In addition to worries about the slowdown in China and slumping oil prices, they are now contemplating the risk of a recession in the USA and of a banking crisis sparked by failing oil companies. Are these two risks worth losing sleep over?
An economic recession is, by its
very nature, always possible. And the risk must never be downplayed, in part because it could be caused by an
exogenous event. A recession can also be the result of an overheating economy. A
number of signs do indeed point to the latter:
1. The manufacturing sector is already contracting (see the 25 January 2016 issue of Macro Highlights & Strategy)
2. Corporate lending conditions are tightening
3. The bond markets are starting to price in a recession
> Nominal interest rates are very low
> Inflation expectations are extremely low
> The yield curve is flattening (see left-hand chart)
spreads are high (see right-hand chart)
Yet there are more – and weightier – indications that the economy is not overheating:
1. The construction and property sectors are in full swing
2. Fiscal policy is increasingly accommodative
3. Consumer spending (65% of GDP) is rock solid
> Job creation is firmly positive
> Wage growth is picking up speed (see left-hand chart below)
> Inflation is very low
> Consumer debt has declined in recent years
> Both mortgage and consumer lending are dynamic (see right-hand chart below)
The likelihood of a recession in the USA cannot be completely ruled out but is extremely low (see chart on the first page). In a recent hearing before the US House Committee on Financial Services, Janet Yellen made this same point. The economic situation in the USA is not perfect, but the core scenario remains intact: "if [current financial conditions] prove persistent, [they] could weigh on the outlook for economic activity…[but] ongoing employment gains and faster wage growth should support the growth of real incomes and therefore consumer spending". The Fed chair would like to continue raising key interest rates, but the timing will depend on how the economy is faring. Her stance remains data dependent.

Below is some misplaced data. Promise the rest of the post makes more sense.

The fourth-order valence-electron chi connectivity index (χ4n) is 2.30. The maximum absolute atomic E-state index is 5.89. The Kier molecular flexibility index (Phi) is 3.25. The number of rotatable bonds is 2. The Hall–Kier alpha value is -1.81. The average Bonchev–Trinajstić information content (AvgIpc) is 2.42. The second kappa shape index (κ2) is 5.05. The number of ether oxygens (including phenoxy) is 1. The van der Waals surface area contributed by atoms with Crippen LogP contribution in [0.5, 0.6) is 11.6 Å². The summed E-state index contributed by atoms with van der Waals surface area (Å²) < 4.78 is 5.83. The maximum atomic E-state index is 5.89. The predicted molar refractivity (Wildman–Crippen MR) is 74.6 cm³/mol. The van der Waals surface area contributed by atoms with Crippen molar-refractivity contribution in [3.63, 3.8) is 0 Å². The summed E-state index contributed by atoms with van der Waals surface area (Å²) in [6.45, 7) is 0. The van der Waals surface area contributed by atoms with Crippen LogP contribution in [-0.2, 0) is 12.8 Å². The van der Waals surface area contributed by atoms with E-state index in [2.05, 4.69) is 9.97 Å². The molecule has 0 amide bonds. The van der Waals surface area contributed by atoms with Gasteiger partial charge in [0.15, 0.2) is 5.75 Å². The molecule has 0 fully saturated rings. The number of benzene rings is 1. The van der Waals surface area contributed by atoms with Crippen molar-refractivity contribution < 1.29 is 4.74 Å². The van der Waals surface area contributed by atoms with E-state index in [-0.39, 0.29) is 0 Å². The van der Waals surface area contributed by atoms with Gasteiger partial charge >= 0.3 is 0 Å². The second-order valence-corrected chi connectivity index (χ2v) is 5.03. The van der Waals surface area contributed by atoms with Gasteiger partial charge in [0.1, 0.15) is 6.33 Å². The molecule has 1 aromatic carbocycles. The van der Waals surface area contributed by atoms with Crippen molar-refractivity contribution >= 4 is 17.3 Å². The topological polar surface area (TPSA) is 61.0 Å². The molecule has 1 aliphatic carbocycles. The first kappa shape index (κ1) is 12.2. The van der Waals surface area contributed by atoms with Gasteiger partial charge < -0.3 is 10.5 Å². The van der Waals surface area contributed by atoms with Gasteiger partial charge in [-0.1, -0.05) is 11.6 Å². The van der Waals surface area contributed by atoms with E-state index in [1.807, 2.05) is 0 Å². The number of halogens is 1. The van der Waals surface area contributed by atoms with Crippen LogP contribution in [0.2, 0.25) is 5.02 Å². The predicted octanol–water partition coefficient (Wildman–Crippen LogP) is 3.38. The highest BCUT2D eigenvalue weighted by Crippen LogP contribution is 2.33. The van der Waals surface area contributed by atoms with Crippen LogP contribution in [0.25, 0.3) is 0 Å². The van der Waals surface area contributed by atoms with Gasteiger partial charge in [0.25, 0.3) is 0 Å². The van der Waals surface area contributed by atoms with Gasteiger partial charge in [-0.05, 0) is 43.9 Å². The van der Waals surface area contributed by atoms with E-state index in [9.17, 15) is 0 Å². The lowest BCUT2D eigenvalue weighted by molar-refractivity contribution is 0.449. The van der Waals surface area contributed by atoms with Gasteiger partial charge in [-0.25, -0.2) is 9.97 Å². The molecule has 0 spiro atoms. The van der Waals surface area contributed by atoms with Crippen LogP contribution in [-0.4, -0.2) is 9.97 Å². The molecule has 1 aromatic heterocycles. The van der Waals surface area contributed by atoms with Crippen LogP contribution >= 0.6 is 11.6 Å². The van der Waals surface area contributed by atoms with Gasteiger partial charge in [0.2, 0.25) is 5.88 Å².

The second concern is the systemic risk of a domino effect of bank failures, which nearly happened in 2008 during the subprime crisis. Are oil companies in such financial straits as to imperil the system?
We do not think so, for a few reasons:
1. Debt levels are low
debt in the oil and gas sector is around 600 billion dollars, a far cry from
the 3.5 trillion dollars in mortgage debt at the start of the subprime crisis
2. The debts are not highly complex
> The sector's debt is straightforward, consisting mainly of bank loans and standard bonds. And the risk associated with the sector's bonds was not camouflaged by the packaging and repackaging of securities or multiplied by a leverage effect, both of which happened in 2008. These were high-yield bonds from the start, with a high default premium, whereas in 2008 the troubled bonds bore a AAA rating.
1. Energy is a small part of the equation
> The mining, oil and gas sector accounts for 2.3% of GDP, versus around 3.9% for construction and 13.3% for the property sector (see chart above).
> The energy sector is also much less labour intensive and employs a tiny fraction of the workforce.
2. Contagion channels are insignificant
> The oil boom was felt in only a handful of US states, whereas the property boom affected the entire country.